Shiv Shankar Menon
Shivshankar Menon or Sivasankara Menon is the present National Security Advisor to the Prime Minister of India. He previously served as the Foreign Secretary, the Indian High Commissioner to Pakistan and in China and Israel as ambassador and diplomat...

 signaled a significant shift from "no first use" to "no first use against non-nuclear weapon states" in a speech on the occasion of Golden Jubilee celebrations of the National Defence College
National Defence College, India
The National Defence College of India, located in New Delhi, is an institution of higher learning of the defence forces of India. The institution was inaugurated on 27 April 1960 and is the only military institution in the country that imparts knowledge on all aspects of national security and...

 in New Delhi on October 21, 2010, a doctrine Menon said reflected India's "strategic culture, with its emphasis on minimal deterrence."

Countries pledging only to use nuclear weapons defensively



Pakistan
Pakistan
Pakistan , officially the Islamic Republic of Pakistan is a sovereign state in South Asia. It has a coastline along the Arabian Sea and the Gulf of Oman in the south and is bordered by Afghanistan and Iran in the west, India in the east and China in the far northeast. In the north, Tajikistan...

, Russia
Russia
Russia or , officially known as both Russia and the Russian Federation , is a country in northern Eurasia. It is a federal semi-presidential republic, comprising 83 federal subjects...

, the United Kingdom
United Kingdom
The United Kingdom of Great Britain and Northern IrelandIn the United Kingdom and Dependencies, other languages have been officially recognised as legitimate autochthonous languages under the European Charter for Regional or Minority Languages...

, the United States
United States
The United States of America is a federal constitutional republic comprising fifty states and a federal district...

, and France
France
The French Republic , The French Republic , The French Republic , (commonly known as France , is a unitary semi-presidential republic in Western Europe with several overseas territories and islands located on other continents and in the Indian, Pacific, and Atlantic oceans. Metropolitan France...

 say they will use nuclear weapons against either nuclear or non-nuclear states only in the case of invasion or other attack against their territory or against one of their allies. Historically, NATO military strategy, taking into account the numerical superiority of Warsaw Pact
Warsaw Pact
The Warsaw Treaty Organization of Friendship, Cooperation, and Mutual Assistance , or more commonly referred to as the Warsaw Pact, was a mutual defense treaty subscribed to by eight communist states in Eastern Europe...

 conventional forces, assumed that the use of tactical nuclear weapon
Tactical nuclear weapon
A tactical nuclear weapon refers to a nuclear weapon which is designed to be used on a battlefield in military situations. This is as opposed to strategic nuclear weapons which are designed to menace large populations, to damage the enemy's ability to wage war, or for general deterrence...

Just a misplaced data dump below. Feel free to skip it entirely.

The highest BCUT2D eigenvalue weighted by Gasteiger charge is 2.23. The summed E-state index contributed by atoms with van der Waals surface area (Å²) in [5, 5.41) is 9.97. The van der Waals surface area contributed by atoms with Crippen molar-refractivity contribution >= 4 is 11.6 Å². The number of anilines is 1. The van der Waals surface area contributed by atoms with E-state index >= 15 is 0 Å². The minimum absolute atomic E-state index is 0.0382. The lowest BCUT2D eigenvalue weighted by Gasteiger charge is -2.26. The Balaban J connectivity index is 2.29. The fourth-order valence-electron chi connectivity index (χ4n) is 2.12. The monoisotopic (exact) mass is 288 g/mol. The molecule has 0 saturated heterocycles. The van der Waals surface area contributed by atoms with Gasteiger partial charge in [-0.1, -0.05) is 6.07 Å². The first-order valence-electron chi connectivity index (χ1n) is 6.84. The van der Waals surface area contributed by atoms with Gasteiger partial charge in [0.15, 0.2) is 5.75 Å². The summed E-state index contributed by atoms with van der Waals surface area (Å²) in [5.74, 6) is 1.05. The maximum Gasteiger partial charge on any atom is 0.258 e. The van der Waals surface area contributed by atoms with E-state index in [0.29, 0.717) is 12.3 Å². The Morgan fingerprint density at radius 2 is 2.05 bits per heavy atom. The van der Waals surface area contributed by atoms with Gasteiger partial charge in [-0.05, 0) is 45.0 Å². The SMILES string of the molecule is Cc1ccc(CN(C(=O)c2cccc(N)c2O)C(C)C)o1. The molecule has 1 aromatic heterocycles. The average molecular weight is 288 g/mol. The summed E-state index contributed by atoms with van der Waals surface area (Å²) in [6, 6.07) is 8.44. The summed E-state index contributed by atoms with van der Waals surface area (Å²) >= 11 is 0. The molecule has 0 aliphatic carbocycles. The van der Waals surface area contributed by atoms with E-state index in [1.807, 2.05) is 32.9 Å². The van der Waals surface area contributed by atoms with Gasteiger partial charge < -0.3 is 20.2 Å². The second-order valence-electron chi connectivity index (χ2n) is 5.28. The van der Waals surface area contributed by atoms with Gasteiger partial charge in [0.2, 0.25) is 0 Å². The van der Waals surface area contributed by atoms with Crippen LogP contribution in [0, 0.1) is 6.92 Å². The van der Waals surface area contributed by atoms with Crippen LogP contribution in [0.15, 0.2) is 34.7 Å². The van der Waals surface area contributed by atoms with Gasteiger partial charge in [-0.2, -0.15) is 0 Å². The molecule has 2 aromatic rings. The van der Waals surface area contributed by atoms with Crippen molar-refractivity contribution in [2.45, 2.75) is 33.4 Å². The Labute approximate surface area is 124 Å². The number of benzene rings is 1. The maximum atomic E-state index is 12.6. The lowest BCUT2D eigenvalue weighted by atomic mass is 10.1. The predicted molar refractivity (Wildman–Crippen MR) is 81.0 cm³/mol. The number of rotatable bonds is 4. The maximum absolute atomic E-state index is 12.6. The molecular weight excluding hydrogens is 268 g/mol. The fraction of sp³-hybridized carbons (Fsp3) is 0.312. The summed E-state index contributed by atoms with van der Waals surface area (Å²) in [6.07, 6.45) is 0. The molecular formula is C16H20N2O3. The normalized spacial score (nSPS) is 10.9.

s would have been required in defeating a Soviet invasion.

At a NATO summit in April 1999, Germany
Germany
Germany , officially the Federal Republic of Germany , is a federal parliamentary republic in Europe. The country consists of 16 states while the capital and largest city is Berlin. Germany covers an area of 357,021 km2 and has a largely temperate seasonal climate...

 proposed that NATO adopt a no-first-use policy, but the proposal was rejected.

United Kingdom


In March 2002, British defence secretary
Secretary of State for Defence
The Secretary of State for Defence, popularly known as the Defence Secretary, is the senior Government of the United Kingdom minister in charge of the Ministry of Defence, chairing the Defence Council. It is a Cabinet position...

 Geoff Hoon
Geoff Hoon
Geoffrey "Geoff" William Hoon is a British politician who served as the Member of Parliament for Ashfield from 1992 to 2010...

 stated that the UK was prepared to use nuclear weapons against rogue states such as Iraq if they ever used "weapons of mass destruction" against British troops in the field. This policy was restated in February 2003.

United States


The U.S. doctrine for the use of nuclear weapons was revised most recently in the Nuclear Posture Review
Nuclear posture review
The Nuclear Posture Review is a process “to determine what the role of nuclear weapons in U.S. security strategy should be.”The first NPR of 2002 was the second of these quadrennial reviews of United States nuclear forces undertaken by the United States Department of Defense. The first took place...

, released April 6, 2010. The 2010 Nuclear Posture review reduces the role of U.S. nuclear weapons, stating that
"The fundamental role of U.S. nuclear weapons, which will continue as long as nuclear weapons exist, is to deter nuclear attack on the United States, our allies, and partners."

The U.S. doctrine also includes the following assurance to other states:
"The United States will not use or threaten to use nuclear weapons against non-nuclear weapons states that are party to the NPT
Nuclear Non-Proliferation Treaty